Despite Internal Revenue Service assertions that it had halted the decline in the government's efforts to police corporate tax non-compliance, the pace of corporate audits is running well below record-low levels registered in 2003, according to an analysis of IRS data.
IRS data for the first six months of fiscal 2004 show that the annual pace of audits for all corporations has continued to drop, and is running 26 percent below what it was in FY 2003 so far, according to Syracuse University's Transactional Records Access Clearinghouse. Similarly, TRAC reported that the actual hours spent examining corporate tax returns during the first half of the year is running 30 percent below last year's pace.
During the first half of 2004, the IRS spent 1,877,388 hours auditing 7,794 corporations and recommended additional taxes of $4,333,287,919, down 36 percent from the pace reported during the previous year.
TRAC said that its results are based on six-month audit data provided by the IRS last week, and noted that the figures, particularly for dollar amounts, can be sensitive to a few individual cases with unusually large tax adjustments, so audit trends for a full fiscal year need to be examined for a "definitive verdict." TRAC said that the IRS wouldn't release nine-month or later figures and withheld details on how the underlying numbers were derived.
IRS officials could not be reached for comment. However, in a report by the Associated Press, IRS spokesman Terry Lemons questioned the findings, saying it was "wrong to make any kind of sweeping projections'' based on the first six months of the year. Noting that many audits of large corporations are closed during the third and fourth quarters, Lemons also predicted that, in contrast to the TRAC findings, the total audit rate will be up this year, and said overall enforcement revenue collected by the IRS would reach a record $40 billion this year, AP reported.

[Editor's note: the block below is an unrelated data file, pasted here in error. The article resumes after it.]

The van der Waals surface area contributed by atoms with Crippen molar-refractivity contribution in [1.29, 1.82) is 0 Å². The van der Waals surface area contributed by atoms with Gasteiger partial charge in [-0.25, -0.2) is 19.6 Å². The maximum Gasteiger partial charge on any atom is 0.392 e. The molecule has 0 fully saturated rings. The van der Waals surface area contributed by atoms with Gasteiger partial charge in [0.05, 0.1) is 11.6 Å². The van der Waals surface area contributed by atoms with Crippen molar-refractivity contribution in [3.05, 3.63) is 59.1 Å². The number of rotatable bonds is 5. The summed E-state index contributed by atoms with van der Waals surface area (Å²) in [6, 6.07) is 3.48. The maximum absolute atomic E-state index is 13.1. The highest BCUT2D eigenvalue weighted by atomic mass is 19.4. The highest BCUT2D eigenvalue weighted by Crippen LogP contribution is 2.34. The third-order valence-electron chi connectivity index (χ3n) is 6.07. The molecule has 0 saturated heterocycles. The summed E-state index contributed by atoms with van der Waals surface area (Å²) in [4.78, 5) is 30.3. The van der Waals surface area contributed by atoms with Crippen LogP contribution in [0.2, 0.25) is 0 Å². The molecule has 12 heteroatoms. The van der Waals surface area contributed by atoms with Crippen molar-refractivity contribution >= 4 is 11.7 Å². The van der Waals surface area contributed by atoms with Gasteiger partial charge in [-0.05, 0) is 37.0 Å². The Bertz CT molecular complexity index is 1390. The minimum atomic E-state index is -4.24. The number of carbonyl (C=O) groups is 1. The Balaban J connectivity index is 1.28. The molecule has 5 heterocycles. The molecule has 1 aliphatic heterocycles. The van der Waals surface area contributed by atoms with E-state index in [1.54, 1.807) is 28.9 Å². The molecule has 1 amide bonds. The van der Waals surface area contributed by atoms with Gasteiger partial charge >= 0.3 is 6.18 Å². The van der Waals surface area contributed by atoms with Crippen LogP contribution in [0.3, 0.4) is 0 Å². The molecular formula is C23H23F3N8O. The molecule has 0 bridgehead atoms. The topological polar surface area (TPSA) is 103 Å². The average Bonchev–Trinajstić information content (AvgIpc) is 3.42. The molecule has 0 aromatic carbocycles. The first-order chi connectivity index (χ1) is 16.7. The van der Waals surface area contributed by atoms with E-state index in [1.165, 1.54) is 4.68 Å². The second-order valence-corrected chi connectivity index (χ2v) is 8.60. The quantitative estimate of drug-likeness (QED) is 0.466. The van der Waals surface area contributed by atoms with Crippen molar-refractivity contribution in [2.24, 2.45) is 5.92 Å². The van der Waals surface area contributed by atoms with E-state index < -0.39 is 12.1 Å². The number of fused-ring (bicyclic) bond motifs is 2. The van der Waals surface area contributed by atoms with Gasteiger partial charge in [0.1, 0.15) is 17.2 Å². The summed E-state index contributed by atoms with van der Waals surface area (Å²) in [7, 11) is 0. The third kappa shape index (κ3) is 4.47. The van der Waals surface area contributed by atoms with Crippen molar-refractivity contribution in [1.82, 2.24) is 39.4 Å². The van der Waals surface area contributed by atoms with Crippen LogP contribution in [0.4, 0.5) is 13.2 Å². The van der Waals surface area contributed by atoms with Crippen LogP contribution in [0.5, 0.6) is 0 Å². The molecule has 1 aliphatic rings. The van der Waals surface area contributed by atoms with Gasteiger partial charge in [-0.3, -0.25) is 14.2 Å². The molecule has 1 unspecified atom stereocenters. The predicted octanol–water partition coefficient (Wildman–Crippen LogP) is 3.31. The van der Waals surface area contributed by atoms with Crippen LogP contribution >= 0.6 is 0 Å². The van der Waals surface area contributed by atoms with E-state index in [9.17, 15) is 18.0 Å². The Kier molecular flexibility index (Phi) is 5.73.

The audit pace varied widely with the size of the corporation, TRAC noted. Audits of corporations with up to $10 million in assets during the first half were off 45 percent from last year, though the amount of time spent was up 17 percent. Among corporations with between $10 million and $50 million in assets, the number of audits jumped 40 percent over last year's levels, while time spent was down 10 percent. For companies with between $50 million and $100 million in assets, the pace of audits was up 3.3 percent, while time spent dropped 19 percent, and for companies with between $100 million and $250 million, audits were down 1.6 percent and time spent was down 25 percent. For the largest corporations ($250 million in assets or more) the pace fell 1.4 percent and time spent fell 33 percent.
"Because most of the additional taxes recommended in the corporate area are derived from the audits of the largest corporations, the decline in the apparent thoroughness of the audits of these entities may well be a factor in the substantial reduction of the additional taxes the IRS concluded were due from corporations," TRAC said.
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